Introduction: Quick and Easy Zombie House Invasion
Hey everyone! It's been a while since I published an instructable. Got plenty of projects, but I haven't spent much time documenting them lately.
Anyway, Halloween came a few days ago, and I threw this together pretty quickly. It was a very good effect to effort ratio, and so I thought I'd throw up a quick instructable in case anyone else wanted to try!
Step 1: Materials Needed
- A big window, preferably facing the street
- A projector. Doesn't have to be anything fancy, it just has to work. Hopefully your workplace can loan you one for the evening.
- A bedsheet
- A computer. Pretty much anything will work, you'll just need a video player that can play full screen on the projector, and loop video.
- A zombie Video. More on that later.
Step 2: The Window
In my case, I have this rather large window facing the street. Technically, there's a third window to the left of these two, but it's more or less occluded by a tree on the other side, so I just left the shutters in place on that one.
Step 3: The Projector
This is a big, heavy Hitachi projector that a friend of mine (Thanks Jack!) loaned me for the weekend. There's nothing particularly special about it, it's an XGA and had a VGA input for the computer to connect. I set it up on the inside of the room facing the windows, and far enough away that a projected image took up the entire width of those two windows.
Step 4: A Bedsheet
Pretty straightforward, this is your rear-projection screen. We'll be projecting at night (obviously) and so a bedsheet is a perfect medium to project through. This way we can project the image on the inside of the sheet, and it shines through to the outside. Yeah, you'll lose some fidelity if you're looking for hi def, but it's pretty effective for what we're doing here.
In the pictures above, you can see the sheet completely covers the window. Try to get any big wrinkles out, but it's not critical. I attached my sheet with T-pins, but thumbtacks or probably duct tape would work just as well. Just make sure any opaque tape doesn't occlude the window.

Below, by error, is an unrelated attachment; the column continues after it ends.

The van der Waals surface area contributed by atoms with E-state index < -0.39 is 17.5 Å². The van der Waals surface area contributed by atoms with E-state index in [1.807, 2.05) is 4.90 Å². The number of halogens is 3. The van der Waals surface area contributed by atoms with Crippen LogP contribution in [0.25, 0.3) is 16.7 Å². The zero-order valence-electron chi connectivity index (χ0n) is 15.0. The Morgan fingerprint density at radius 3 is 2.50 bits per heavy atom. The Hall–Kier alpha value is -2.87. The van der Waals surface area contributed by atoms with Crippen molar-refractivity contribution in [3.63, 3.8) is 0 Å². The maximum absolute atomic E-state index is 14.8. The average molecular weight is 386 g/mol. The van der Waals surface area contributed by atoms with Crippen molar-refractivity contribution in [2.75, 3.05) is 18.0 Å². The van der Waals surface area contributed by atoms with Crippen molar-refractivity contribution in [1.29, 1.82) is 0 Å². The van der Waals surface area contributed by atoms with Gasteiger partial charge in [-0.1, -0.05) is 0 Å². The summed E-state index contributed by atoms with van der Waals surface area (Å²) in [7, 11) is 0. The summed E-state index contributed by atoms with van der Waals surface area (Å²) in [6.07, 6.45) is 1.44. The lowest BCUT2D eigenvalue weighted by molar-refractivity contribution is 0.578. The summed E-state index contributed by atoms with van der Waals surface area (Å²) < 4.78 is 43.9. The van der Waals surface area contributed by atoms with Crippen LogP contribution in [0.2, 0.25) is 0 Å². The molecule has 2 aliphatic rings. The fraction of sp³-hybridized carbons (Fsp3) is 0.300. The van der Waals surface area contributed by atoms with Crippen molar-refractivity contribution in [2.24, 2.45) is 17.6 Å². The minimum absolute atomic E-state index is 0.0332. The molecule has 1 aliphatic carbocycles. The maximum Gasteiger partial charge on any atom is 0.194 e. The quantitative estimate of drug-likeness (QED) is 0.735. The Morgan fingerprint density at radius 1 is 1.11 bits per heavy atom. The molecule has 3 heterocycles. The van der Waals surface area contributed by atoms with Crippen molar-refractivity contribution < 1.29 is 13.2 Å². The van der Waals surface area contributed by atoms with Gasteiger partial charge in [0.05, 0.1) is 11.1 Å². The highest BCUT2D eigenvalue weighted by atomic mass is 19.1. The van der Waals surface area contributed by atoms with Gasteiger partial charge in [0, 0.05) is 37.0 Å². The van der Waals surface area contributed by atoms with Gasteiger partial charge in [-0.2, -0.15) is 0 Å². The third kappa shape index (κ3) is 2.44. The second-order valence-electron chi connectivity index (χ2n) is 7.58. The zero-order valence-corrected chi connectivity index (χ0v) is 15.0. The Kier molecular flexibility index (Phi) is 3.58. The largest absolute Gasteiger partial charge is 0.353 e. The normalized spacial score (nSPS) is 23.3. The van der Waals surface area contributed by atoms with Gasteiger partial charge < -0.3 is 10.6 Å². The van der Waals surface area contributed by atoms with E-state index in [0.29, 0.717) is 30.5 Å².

Step 5: The Computer
Again, nothing fancy. I've just hooked up my work computer and the projector. in my case I have it set up to 'Duplicate' so whatever shows up on my laptop's screen shows up on the projector. Quick warning: In this mode you'll be projecting your laptop's screen right out of the house, so be aware of that.
My video player is VLC, which is available HERE. It's free, and it's really easy to set up on 'loop' so your video will continue to play without needing to be restarted.
Sorry the picture is so dark, I took it when everything was set up and the lights were off in the room. At least there's a wonder-woman chalice in the background so, yeah.
Step 6: A Zombie Video
You can make your own zombie video pretty easily by getting a bunch of friends in ragged clothes, and filming them through a sheet of painter's plastic. Since I was setting this up on Halloween day, I didn't have the time (and neither did my friends!) so I took the easy way out and bought a video from Frightprops.com. Bonus: it was full of zombie-type groans which was really only evident when we opened the door for trick-or-treaters.
Step 7: Finishing Up!
All you have to do now is focus your projector as best you can onto the bedsheet. What worked for me is about 12' in between the projector and the window. I had to get it up above the desk in the room, so I used a piano bench and a few crates to get it high enough, then used a book in the back to tilt it forward. Came out pretty good! Most of the kids (and adults)who came to the door wanted to see how we did it.
Step 8: Conclusion
So there you have it! My zombies loved it, and total setup time was under an hour. We may not be as popular as 'The Bacon House' (seriously- 20 lbs of bacon this year!) but we're definitely on the Halloween visit list.
We have a be nice policy.
Please be positive and constructive.